In these essays, 24 of our most celebrated professors of philosophy address the problem of how to teach philosophy today: how to make philosophy interesting and relevant; how to bring classic texts to life; how to serve all students; and how to align philosophy with more "practical" pursuits. Selected and introduced by three leaders in the world of philosophical education, the insights contained in this inspiring collection illuminate the challenges and possibilities of teaching the academy’s oldest discipline.
 

Read James Rocha's essay Teaching Value Theory to the Disenfranchised from Philosophers in the Classroom on The Hackett Colloquium blog.

 

Reviews:

"As a teacher for over two decades, I found Philosophers in the Classroom utterly absorbing, enlivening the teaching of philosophy by the insightful, inspiring, and entirely feasible practices employed by these master teachers."
     —Sally Scholz, Villanova University

"This fabulous collection features two dozen thought-provoking, instructive, and inspiring essays about the vocation and aims of teaching philosophy, written by a diverse group of award-winning professors. Philosophy instructors do well to reflect often on their pedagogy; this volume provides access to the reflections of successful colleagues. Anyone who teaches philosophy will benefit from reading this marvelous book."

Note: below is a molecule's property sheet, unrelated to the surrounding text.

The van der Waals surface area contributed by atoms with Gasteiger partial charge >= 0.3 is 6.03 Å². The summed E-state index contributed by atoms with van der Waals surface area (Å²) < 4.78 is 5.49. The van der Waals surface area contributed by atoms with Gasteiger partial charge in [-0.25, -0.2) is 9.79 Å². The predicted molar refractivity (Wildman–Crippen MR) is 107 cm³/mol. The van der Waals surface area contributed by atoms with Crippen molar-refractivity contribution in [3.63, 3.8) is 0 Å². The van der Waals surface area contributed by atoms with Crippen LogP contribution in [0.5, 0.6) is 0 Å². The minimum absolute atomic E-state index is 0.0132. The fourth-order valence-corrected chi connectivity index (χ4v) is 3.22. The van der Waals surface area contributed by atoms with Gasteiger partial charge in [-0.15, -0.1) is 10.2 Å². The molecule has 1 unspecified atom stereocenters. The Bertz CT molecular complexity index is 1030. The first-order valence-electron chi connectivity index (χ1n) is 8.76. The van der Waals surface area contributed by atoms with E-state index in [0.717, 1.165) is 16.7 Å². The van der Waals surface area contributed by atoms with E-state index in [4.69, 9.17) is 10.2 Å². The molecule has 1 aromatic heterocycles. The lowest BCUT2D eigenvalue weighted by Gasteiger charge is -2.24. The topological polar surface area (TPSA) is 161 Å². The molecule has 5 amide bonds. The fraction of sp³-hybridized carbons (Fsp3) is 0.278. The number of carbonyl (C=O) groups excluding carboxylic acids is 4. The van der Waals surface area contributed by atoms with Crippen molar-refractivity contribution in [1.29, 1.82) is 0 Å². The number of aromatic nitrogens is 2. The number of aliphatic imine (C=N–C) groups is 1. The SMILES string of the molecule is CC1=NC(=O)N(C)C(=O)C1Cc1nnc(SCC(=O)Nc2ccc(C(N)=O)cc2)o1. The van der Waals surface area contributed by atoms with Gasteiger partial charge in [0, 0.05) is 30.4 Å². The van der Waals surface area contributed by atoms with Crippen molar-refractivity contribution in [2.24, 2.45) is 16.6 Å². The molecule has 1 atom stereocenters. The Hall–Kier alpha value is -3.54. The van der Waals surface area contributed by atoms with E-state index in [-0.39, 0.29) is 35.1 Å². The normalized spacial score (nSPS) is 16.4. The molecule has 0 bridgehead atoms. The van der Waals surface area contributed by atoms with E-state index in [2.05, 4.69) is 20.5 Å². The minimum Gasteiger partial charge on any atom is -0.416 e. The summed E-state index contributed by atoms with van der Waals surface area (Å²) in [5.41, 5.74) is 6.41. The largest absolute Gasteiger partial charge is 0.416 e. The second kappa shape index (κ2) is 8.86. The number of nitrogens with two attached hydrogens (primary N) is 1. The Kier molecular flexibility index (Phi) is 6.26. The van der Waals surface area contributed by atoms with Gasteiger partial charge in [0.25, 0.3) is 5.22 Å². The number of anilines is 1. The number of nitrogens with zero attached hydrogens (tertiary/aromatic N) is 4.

—Robert B. Talisse, W. Alton Jones Professor of Philosophy, Vanderbilt University

"These varied essays insightfully portray the struggles and occasional triumphs of teaching philosophy, from the large lecture hall to the seminar room, and offer a wealth of strategies, techniques, and practices that promise to enhance philosophy teaching at all levels. By turns inspiring, humbling, depressing, instructive, engaging, insightful, honest, deeply personal, and moving, every philosophy teacher will find something of value here."
     —Harvey Siegel, University of Miami

"You will meet in these essays smart, experienced, reflective, and funny teachers. You will encounter a variety of creative perspectives on what people do in the classroom, covering everything from the 60,000 feet view about what the goals of a teacher are, to the micro quotidian ideas about assignments. There are accounts of great successes (and many an assignment you will want to try out for yourself), and a few rueful tales of (spectacular!) failures and how they shaped the next day, or week, or course.